|Title||Hybrid 1d/3d reaction-diffusion in the neuron simulator|
|Publication Type||Conference Paper|
|Year of Publication||2015|
|Authors||Mcdougal, R. A., Bulanova A. S., Hines M. L., & Lytton WW.|
|Conference Name||Society for Neuroscience 2015 (SFN '15)|
|Keywords||SFN, Society for Neuroscience|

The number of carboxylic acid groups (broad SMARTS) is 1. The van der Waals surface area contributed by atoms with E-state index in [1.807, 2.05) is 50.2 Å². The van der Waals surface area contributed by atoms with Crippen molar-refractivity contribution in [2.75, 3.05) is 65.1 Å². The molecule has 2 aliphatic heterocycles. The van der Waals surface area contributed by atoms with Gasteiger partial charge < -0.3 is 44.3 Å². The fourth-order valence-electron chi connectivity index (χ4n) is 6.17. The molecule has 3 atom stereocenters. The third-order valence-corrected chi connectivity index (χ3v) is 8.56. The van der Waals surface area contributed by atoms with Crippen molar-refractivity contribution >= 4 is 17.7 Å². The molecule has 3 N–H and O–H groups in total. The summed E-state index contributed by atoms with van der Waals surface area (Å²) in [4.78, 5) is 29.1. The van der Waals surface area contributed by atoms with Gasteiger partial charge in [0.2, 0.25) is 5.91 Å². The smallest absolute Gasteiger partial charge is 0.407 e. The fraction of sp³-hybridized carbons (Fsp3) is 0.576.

Neuroscience simulators provide a framework for combining experimental observations to make predictions about neurons and networks of neurons that are impossible or impractical to measure directly with current technology. Each simulator necessarily has a domain of applicability. The NEURON simulator, used in over 1500 publications, has traditionally focused on problems dominated by electrophysiology, but we recently introduced a reaction-diffusion module to facilitate the specification of problems of that type. Stochastic 3D simulations are essential for studying highly localized phenomena (e.g. calcium microdomains), but this approach becomes computationally infeasible as the problem size increases, as is necessary for calcium waves which can spread over a large portion of a pyramidal cell's apical dendrite. Using a cartesian mesh and a deterministic solver provides well-understood accuracy and stability, but requires tiny voxels to represent the shape of the dendrites which in turn force small time steps to ensure stability. Tetrahedral meshes can represent the morphology more accurately with less compartments, but these present their own difficulties. To avoid these problems, we are introducing support for hybrid 1D-3D studies in NEURON. Each section of the morphology may be either simulated in 1D or 3D. Fluxes across a 1D-3D border are based on the concentrations in the end-segment of the 1D domain and on the edge disc of voxels in the 3D domain. We use a model of a propagating calcium wave to illustrate our approach. In the 1D version of our model, the gradient at the edge of the wave is sufficiently gradual that we did not expect significant variation across a dendrite. We verified this expectation with a 3D simulation stimulated by IP3 released at a single point. We then simulated calcium waves on traced pyramidal cells, with most of the dendrites in 1D and the soma and the proximal dendrites in 3D. By simulating the soma in 3D, we observed the wave slow and curve as it entered the soma. The speed of the wave as it enters the soma is a function of the amount of calcium sequestered in the ER, which is itself a function of previous electrical activity. The hybrid 1D/3D simulator provides a convenient and efficient tool for reaction-diffusion simulations that span multiple spatial scales.